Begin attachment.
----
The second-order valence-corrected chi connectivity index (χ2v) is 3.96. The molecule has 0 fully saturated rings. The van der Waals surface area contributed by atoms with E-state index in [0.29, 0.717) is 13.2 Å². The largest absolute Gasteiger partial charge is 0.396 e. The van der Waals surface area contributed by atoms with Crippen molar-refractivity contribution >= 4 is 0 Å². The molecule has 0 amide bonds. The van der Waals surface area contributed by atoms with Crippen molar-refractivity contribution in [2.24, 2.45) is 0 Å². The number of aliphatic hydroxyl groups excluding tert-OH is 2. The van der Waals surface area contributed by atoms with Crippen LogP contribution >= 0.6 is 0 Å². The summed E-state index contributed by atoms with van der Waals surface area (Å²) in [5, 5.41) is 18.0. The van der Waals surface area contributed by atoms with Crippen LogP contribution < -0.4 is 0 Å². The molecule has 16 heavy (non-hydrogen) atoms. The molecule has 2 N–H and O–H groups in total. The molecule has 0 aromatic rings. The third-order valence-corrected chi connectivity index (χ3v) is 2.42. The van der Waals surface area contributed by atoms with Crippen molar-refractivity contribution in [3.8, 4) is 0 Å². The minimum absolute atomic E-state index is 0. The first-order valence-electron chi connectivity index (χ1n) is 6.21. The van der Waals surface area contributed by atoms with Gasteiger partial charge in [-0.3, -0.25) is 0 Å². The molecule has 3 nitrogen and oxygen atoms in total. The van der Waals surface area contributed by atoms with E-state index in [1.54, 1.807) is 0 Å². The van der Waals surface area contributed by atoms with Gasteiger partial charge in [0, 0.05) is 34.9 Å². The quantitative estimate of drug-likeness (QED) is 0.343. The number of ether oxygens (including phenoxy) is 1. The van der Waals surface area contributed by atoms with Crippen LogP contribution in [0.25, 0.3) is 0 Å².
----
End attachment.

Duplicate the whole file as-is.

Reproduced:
The second-order valence-corrected chi connectivity index (χ2v) is 3.96. The molecule has 0 fully saturated rings. The van der Waals surface area contributed by atoms with E-state index in [0.29, 0.717) is 13.2 Å². The largest absolute Gasteiger partial charge is 0.396 e. The van der Waals surface area contributed by atoms with Crippen molar-refractivity contribution >= 4 is 0 Å². The molecule has 0 amide bonds. The van der Waals surface area contributed by atoms with Crippen molar-refractivity contribution in [2.24, 2.45) is 0 Å². The number of aliphatic hydroxyl groups excluding tert-OH is 2. The van der Waals surface area contributed by atoms with Crippen LogP contribution >= 0.6 is 0 Å². The summed E-state index contributed by atoms with van der Waals surface area (Å²) in [5, 5.41) is 18.0. The van der Waals surface area contributed by atoms with Crippen LogP contribution < -0.4 is 0 Å². The molecule has 16 heavy (non-hydrogen) atoms. The molecule has 2 N–H and O–H groups in total. The molecule has 0 aromatic rings. The third-order valence-corrected chi connectivity index (χ3v) is 2.42. The van der Waals surface area contributed by atoms with Crippen molar-refractivity contribution in [3.8, 4) is 0 Å². The minimum absolute atomic E-state index is 0. The first-order valence-electron chi connectivity index (χ1n) is 6.21. The van der Waals surface area contributed by atoms with Gasteiger partial charge in [-0.3, -0.25) is 0 Å². The molecule has 3 nitrogen and oxygen atoms in total. The van der Waals surface area contributed by atoms with E-state index in [1.54, 1.807) is 0 Å². The van der Waals surface area contributed by atoms with Gasteiger partial charge in [0, 0.05) is 34.9 Å². The quantitative estimate of drug-likeness (QED) is 0.343. The number of ether oxygens (including phenoxy) is 1. The van der Waals surface area contributed by atoms with Crippen LogP contribution in [0.25, 0.3) is 0 Å².